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Author Topic: I'm about ready to kill people  (Read 5438 times)
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« Topic Start: September 29, 2008, 01:16:53 pm »

The  lady I sit by at work just moved the file bins over onto my desk, giving me very little room.  She didn't ask for anything.  I tried to be polite.  I asked if we could scooch them over somewhere in the middle so that neither of us were completely squished.  Then she moved all the bins over her way, yelled at me, and proceeded to go back to work.  I tried to talk to her, tried to see if we could negotiate something, tried to see if there was some middle ground.  I told her that I didn't really know what was wrong with what I'd asked of her.  She said that if I didn't know, I wouldn't have asked the question.  She kept ignoring me and when I kept trying to talk to her she told me to drop it.

There's a lot of hostility toward me in my cube.  I know I'm not just making this up or being paranoid.  I've tried to look on the bright side but this is staring to get really, really bad. 

I was about ready to just walk out, but I won't, considering I'm living paycheck to paycheck.  I don't know what energy I need right now.  Peace, I guess.  Courage, to look for a new job.  I know what's standing in the way of that and I'm working on it, but it's not going to happen over night.

And going on a killing spree in the cube farm probably isn't going to look good on my resume. 
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« Reply #1: September 29, 2008, 02:44:12 pm »


There's a lot of hostility toward me in my cube.  I know I'm not just making this up or being paranoid.  I've tried to look on the bright side but this is staring to get really, really bad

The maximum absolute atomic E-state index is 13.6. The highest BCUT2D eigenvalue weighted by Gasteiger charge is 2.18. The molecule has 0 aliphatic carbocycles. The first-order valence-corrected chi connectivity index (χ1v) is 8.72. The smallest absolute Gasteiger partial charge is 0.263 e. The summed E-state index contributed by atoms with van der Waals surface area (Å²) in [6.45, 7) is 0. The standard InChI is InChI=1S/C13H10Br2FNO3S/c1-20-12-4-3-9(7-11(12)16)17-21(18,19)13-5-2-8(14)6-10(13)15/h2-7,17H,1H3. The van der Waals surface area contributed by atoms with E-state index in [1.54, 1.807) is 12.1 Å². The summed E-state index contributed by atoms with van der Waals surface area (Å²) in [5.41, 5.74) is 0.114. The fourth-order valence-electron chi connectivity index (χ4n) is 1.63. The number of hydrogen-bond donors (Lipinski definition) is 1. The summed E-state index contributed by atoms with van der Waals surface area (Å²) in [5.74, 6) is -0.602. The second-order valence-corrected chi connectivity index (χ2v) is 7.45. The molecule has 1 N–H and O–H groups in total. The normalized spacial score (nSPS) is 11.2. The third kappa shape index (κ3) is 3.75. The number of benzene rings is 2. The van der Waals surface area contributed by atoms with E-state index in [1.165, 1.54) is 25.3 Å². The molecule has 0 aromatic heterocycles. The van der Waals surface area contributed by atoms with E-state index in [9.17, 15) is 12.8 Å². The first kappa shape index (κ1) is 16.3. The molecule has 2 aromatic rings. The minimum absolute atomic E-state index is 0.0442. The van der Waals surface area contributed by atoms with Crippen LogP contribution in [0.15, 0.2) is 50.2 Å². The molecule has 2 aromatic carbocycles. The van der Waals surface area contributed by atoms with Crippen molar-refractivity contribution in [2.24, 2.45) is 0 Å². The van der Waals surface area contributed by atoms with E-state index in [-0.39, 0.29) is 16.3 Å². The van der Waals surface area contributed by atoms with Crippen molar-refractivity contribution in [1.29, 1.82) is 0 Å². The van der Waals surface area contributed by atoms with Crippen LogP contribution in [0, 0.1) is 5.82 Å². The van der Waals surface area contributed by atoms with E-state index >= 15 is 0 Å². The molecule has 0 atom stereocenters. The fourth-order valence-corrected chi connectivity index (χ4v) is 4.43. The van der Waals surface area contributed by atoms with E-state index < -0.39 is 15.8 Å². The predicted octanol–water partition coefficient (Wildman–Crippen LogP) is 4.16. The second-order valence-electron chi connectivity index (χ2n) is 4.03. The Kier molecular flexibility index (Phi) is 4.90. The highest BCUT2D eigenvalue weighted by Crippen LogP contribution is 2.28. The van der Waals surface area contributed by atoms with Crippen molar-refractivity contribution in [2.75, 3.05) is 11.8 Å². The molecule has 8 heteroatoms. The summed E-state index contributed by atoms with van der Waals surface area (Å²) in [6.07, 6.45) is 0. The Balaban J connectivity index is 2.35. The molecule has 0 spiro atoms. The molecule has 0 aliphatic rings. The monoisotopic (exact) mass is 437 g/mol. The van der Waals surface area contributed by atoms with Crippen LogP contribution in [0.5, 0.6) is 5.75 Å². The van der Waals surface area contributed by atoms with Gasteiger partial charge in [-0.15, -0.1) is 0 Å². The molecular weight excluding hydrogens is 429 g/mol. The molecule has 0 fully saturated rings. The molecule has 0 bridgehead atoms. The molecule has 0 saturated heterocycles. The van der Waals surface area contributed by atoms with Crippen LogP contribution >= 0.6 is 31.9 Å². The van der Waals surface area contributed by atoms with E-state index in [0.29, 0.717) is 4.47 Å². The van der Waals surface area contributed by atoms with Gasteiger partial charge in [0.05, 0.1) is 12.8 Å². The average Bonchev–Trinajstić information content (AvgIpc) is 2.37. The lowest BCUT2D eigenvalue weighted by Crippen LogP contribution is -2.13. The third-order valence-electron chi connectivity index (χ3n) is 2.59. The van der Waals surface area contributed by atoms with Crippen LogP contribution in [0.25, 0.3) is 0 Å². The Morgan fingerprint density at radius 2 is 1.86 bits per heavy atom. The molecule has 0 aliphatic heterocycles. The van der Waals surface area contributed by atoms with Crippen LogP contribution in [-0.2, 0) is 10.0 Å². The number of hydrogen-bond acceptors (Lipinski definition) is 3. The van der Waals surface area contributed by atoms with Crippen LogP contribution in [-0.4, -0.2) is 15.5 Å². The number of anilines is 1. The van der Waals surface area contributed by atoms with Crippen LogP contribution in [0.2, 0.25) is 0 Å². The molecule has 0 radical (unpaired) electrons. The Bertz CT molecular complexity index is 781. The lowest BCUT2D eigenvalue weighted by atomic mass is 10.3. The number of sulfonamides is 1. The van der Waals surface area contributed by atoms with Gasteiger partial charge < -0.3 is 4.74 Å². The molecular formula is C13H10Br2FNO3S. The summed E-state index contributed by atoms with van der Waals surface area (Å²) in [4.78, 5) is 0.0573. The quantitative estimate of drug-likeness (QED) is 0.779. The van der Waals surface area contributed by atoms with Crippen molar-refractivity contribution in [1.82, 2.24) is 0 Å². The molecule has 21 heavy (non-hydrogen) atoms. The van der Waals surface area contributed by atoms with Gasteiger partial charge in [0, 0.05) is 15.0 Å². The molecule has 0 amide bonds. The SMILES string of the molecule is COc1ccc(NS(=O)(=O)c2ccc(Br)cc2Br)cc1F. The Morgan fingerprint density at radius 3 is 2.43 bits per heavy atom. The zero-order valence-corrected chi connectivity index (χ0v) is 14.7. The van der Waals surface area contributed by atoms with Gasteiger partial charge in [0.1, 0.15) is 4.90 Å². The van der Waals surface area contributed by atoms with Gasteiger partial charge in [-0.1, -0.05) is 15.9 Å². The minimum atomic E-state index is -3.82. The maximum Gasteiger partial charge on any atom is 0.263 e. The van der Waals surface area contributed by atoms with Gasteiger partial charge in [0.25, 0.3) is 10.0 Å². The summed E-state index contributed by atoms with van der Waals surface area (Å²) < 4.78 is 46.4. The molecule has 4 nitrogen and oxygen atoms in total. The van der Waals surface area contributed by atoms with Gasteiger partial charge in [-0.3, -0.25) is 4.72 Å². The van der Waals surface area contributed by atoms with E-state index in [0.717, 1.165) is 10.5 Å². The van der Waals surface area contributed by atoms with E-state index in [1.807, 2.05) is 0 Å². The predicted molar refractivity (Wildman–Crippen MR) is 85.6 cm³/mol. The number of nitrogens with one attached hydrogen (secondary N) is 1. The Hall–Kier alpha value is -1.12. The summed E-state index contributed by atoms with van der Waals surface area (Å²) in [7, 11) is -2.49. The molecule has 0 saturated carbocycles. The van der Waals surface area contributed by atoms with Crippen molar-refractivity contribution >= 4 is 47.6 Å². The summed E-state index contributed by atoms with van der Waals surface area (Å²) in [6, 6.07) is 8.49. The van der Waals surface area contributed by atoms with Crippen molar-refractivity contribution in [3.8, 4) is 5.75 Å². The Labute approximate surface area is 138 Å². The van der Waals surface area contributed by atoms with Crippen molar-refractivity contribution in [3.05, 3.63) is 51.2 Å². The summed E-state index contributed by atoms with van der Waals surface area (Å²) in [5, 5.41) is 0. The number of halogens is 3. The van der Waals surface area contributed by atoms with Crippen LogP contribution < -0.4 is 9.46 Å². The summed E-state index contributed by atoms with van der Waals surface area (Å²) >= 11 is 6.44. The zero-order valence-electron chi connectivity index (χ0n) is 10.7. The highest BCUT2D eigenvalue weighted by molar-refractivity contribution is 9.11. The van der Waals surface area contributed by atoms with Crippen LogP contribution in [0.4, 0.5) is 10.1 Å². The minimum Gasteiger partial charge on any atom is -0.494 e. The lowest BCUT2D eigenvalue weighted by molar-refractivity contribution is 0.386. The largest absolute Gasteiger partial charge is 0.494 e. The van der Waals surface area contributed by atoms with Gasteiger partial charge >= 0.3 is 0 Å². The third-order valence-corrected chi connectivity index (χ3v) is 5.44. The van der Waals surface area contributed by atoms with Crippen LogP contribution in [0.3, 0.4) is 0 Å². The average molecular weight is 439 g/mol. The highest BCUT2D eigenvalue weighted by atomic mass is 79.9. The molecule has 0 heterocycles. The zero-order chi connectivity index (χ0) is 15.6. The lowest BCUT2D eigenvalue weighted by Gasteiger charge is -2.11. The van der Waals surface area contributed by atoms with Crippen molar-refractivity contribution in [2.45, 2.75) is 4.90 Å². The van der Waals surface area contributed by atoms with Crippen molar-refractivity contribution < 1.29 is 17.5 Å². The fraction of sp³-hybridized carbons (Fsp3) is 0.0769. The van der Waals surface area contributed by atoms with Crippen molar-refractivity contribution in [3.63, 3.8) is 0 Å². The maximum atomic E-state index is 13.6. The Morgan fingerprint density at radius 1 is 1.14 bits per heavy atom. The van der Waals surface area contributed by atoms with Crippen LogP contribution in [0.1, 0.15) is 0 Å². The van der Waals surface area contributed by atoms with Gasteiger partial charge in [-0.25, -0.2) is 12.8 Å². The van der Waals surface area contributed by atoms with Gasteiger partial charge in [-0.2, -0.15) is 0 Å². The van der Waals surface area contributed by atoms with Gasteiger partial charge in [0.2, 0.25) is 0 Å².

Bring in some crystals to put in your cubicle(hide them of course). Maybe you could get this spray over the internet called
 Crystal Clear,and spray it in you cubicle, it clears the air of negativity.Don't quit, not until you find something else.
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« Reply #2: September 29, 2008, 03:02:36 pm »

There's a lot of hostility toward me in my cube.  I know I'm not just making this up or being paranoid.  I've tried to look on the bright side but this is staring to get really, really bad. 

The standard advice in this sort of situation is to start job hunting - but to also take appropriate steps, like talking to your supervisor or human resources or whoever the appropriate person for your situation is.

Don't be accusatory - this is one of those times you say "I'm honestly confused, can you help me sort this out?" and then be attentive, take notes, and follow whatever you're told.

As far as helping create a more positive work environment - depends on why your cube mate has it in for you. I'd run back through anything she's complained about or mentioned in your presence, and see what you can to do to mitigate it while you hunt for a different job. Bringing in food to share, making a specific attempt to make things easier for her (or do her a favor) etc. all might be good ideas, too. Again, the goal is to do something temporarily to make your life easier while you look for a more stable long-term solution.